How many moles of silver(I) bromide are produced when #6.45# moles of sodium bromide take part in the reaction?

#"NaBr"_ ((aq)) + "AgNO"_ (3(aq)) -> "AgBr"_ ((s)) darr + "NaNO"_ (3(aq))#

1 Answer
Jun 21, 2016

Answer:

#"6.45 moles AgBr"#

Explanation:

The thing to remember about balanced chemical equations is that they tell you the mole ratios in which the reactants and the products find themselves for a given chemical equation.

More specifically, the balanced chemical equation tells you how many moles of each reactant will react with each other and how many moles of products will be produced as a result.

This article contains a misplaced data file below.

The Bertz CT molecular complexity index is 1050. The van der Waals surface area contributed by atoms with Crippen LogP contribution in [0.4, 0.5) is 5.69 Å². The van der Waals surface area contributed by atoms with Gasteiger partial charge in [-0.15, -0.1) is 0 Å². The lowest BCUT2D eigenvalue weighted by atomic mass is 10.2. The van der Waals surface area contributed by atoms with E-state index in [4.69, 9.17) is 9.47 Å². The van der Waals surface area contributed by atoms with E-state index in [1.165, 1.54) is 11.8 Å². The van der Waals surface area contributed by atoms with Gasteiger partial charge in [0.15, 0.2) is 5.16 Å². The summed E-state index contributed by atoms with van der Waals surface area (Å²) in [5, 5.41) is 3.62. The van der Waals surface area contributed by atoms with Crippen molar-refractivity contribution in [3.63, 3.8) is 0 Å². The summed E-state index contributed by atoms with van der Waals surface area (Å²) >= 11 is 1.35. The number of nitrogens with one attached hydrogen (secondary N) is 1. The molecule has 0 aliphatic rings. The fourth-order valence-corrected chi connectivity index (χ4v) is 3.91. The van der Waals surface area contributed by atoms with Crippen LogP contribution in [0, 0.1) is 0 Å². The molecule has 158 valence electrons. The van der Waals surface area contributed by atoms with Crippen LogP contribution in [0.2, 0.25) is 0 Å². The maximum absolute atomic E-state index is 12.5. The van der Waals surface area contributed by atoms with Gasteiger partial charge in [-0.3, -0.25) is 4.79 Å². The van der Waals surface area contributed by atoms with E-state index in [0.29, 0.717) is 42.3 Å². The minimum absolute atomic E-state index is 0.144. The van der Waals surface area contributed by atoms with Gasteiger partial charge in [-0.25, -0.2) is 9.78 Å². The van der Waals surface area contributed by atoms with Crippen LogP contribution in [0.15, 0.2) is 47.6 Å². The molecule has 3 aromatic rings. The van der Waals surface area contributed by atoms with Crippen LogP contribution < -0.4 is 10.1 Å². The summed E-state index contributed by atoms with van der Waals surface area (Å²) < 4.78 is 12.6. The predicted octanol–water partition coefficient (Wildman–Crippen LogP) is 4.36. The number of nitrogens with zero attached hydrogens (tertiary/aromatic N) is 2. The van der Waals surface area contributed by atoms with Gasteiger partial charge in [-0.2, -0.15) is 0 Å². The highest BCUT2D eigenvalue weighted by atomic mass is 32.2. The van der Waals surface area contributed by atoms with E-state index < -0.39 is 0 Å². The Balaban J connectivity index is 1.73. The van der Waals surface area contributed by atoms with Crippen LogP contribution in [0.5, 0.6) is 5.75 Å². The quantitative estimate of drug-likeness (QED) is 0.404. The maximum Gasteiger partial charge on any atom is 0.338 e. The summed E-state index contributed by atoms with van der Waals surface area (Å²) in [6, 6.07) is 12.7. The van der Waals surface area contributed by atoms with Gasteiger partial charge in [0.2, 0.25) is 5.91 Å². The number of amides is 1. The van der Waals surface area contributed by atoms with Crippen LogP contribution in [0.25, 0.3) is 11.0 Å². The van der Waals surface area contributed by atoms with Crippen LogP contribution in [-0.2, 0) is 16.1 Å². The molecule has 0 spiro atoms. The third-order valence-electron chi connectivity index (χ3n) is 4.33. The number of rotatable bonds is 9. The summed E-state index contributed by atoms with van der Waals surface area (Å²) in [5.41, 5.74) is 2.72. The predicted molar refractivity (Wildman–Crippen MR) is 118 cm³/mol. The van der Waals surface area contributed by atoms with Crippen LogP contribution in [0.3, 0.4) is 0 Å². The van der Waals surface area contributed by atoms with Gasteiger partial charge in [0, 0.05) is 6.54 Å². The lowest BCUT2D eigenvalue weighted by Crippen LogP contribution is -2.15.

In this case, the balanced chemical equation that describes this double replacement reaction looks like this

#"NaBr"_ ((aq)) + "AgNO"_ (3(aq)) -> "AgBr"_ ((s)) darr + "NaNO"_ (3(aq))#

Stoichiometric coefficients of #1# are omitted from the balanced chemical equation, but in your case the problem wants to give you a hand and lists them

#1"NaBr"_ ((aq)) + 1"AgNO"_ (3(aq)) -> 1"AgBr"_ ((s)) darr + 1"NaNO"_ (3(aq))#

So, this tells you that for every mole of sodium bromide, #"NaBr"#, that takes part in the reaction you get #1# mole of silver bromide, #"AgBr"# #-># the two compounds are in a #1:1# mole ratio.

Since you know that #6.45# moles of sodium bromide are available for the reaction, and assuming that all of them react, you can say that the reaction will produce

#6.45 color(red)(cancel(color(black)("moles NaBr"))) * "1 mole AgBr"/(1color(red)(cancel(color(black)("mole NaBr")))) = color(green)(|bar(ul(color(white)(a/a)color(black)("6.45 moles AgBr")color(white)(a/a)|)))#